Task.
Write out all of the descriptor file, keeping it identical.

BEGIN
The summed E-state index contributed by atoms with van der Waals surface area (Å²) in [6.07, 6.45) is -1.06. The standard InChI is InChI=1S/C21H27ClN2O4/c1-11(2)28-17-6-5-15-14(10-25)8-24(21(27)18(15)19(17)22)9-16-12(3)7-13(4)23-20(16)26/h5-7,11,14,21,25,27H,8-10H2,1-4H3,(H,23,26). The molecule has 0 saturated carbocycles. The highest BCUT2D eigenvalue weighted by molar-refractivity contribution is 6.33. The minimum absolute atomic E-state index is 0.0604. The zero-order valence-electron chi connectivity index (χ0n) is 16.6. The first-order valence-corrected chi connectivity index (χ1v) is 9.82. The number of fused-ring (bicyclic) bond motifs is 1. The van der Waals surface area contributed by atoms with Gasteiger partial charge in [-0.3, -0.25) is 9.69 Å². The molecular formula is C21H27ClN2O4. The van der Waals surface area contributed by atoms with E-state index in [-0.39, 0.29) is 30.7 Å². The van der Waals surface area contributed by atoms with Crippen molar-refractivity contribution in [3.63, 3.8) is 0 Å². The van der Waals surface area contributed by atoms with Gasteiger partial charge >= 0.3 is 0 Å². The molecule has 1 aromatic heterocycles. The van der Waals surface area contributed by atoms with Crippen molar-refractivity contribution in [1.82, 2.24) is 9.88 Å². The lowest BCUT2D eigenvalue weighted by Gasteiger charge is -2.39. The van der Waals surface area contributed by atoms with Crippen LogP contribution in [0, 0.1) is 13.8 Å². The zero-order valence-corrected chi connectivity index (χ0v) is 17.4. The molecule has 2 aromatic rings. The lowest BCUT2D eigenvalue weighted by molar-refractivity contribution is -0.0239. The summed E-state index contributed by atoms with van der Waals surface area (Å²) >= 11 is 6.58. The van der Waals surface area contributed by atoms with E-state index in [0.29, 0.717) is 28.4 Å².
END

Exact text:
The summed E-state index contributed by atoms with van der Waals surface area (Å²) in [6.07, 6.45) is -1.06. The standard InChI is InChI=1S/C21H27ClN2O4/c1-11(2)28-17-6-5-15-14(10-25)8-24(21(27)18(15)19(17)22)9-16-12(3)7-13(4)23-20(16)26/h5-7,11,14,21,25,27H,8-10H2,1-4H3,(H,23,26). The molecule has 0 saturated carbocycles. The highest BCUT2D eigenvalue weighted by molar-refractivity contribution is 6.33. The minimum absolute atomic E-state index is 0.0604. The zero-order valence-electron chi connectivity index (χ0n) is 16.6. The first-order valence-corrected chi connectivity index (χ1v) is 9.82. The number of fused-ring (bicyclic) bond motifs is 1. The van der Waals surface area contributed by atoms with Gasteiger partial charge in [-0.3, -0.25) is 9.69 Å². The molecular formula is C21H27ClN2O4. The van der Waals surface area contributed by atoms with E-state index in [-0.39, 0.29) is 30.7 Å². The van der Waals surface area contributed by atoms with Crippen molar-refractivity contribution in [3.63, 3.8) is 0 Å². The van der Waals surface area contributed by atoms with Gasteiger partial charge >= 0.3 is 0 Å². The molecule has 1 aromatic heterocycles. The van der Waals surface area contributed by atoms with Crippen molar-refractivity contribution in [1.82, 2.24) is 9.88 Å². The lowest BCUT2D eigenvalue weighted by Gasteiger charge is -2.39. The van der Waals surface area contributed by atoms with Crippen LogP contribution in [0, 0.1) is 13.8 Å². The zero-order valence-corrected chi connectivity index (χ0v) is 17.4. The molecule has 2 aromatic rings. The lowest BCUT2D eigenvalue weighted by molar-refractivity contribution is -0.0239. The summed E-state index contributed by atoms with van der Waals surface area (Å²) >= 11 is 6.58. The van der Waals surface area contributed by atoms with E-state index in [0.29, 0.717) is 28.4 Å².